“Our children are the living messages we send to a future we will never see… Will we rob them of their destiny? Will we rob them of their dreams? No – we will not do that.” (Elijah Cummings)
In a week that offered a cornucopia of deceit, corruption, disrespect, and disappointment, many of us found hope and reassurance in—of all places—a funeral.
Congressman Elijah Cummings’ death on October 17 stunned and saddened so many Americans. He was a consistent voice for justice, for equality, and for right action. He was also, as Chair of the House Oversight Committee, a key figure in efforts to protect our democracy. And, as so many eulogizers noted, Congressman Cummings was also a relentlessly kind man.
I was brought to tears by former President Barack Obama’s eulogy—a brief, lovely, and quintessentially Obama speech (oh, how I have missed those!). Continue reading →
“There are two ways of exerting one’s strength; one is pushing down, the other is pulling up.” (Booker T. Washington)
A friend asked me to comment on how to apply kindness in the wake of the New Zealand shooting. Unspoken in her question may have been the implication that kindness seems awfully puny in the face of pure and undiluted evil.
Sometimes it feels that way.
When something horrific like this happens, we feel shock, sorrow, and anger. We feel bewilderment and a helplessness bordering on hopelessness. And, for many of us, the “Groundhog Day” repetition of mass shootings sickens beyond words. What possible good is kindness when hate is so heavily-armed? Continue reading →
“When I do good, I feel good, and when I do bad, I feel bad, and that’s my religion.” (Abraham Lincoln)
I just don’t get it, and I’m beginning to suspect I never will. What exactly is it that trolls derive from trolling?
I read a news story from KIRO Radio about a local businessman, Dwayne Clark, who paid off the layaway costs at Walmart for 110 local families. It’s something a few celebrities have done this holiday season and it’s undoubtedly been a huge gift to struggling families (I think it’s a safe bet that comfortable, affluent folks aren’t doing a lot of layaway shopping at Walmart).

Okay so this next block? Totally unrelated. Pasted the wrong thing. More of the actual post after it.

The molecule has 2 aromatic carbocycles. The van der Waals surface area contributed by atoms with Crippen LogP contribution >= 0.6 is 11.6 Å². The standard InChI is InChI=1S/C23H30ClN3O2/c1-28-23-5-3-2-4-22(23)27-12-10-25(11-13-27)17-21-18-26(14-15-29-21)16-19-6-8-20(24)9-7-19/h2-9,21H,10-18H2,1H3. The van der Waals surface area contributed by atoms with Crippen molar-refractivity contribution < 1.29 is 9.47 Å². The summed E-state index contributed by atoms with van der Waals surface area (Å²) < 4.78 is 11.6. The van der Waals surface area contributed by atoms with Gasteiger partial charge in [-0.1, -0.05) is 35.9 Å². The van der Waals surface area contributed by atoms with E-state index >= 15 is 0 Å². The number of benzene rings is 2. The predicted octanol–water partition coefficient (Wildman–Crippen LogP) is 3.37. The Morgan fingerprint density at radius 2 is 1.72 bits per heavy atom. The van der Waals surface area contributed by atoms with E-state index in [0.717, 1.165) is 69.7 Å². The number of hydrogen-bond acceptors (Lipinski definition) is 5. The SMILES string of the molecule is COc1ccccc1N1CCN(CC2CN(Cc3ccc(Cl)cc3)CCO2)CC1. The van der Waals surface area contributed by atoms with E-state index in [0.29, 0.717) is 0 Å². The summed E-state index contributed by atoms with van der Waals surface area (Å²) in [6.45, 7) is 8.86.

In the article, the author, Gee Scott, described how inspired he was by Clark’s generosity, and also how dismayed he was to see that many people weighed in to criticize the man. They said he was showing off, it was a publicity stunt, just another rich guy showing how rich he is…. However, the author happened to know Clark personally and testified to his many generous actions and his genuine desire to serve and support the community. He noted that Mr. Clark had grown up in a poor household with a single mom who struggled to put gifts on layaway.
“Do not be dismayed by the brokenness of the world. All things break. And all things can be mended. Not with time, as they say, but with intention. So go. Love intentionally, extravagantly, unconditionally. The broken world waits in darkness for the light that is you.” (L.R. Knost)
Today, September 25, is the official publication date for my book, A Year of Living Kindly. I wouldn’t be writing those words if it weren’t for you. Really. And I want to thank you from the bottom of my heart. And offer you cake.
When I started this blog in January 2015, my intention was to explore kindness in both scholarly and experiential ways, and—I hoped—become kinder as a result. I chose to blog, thinking it would keep me accountable. After all, if I had an audience for my intentions, it would be both noticeable and embarrassing if I abandoned my “year of living kindly” around the ides of March.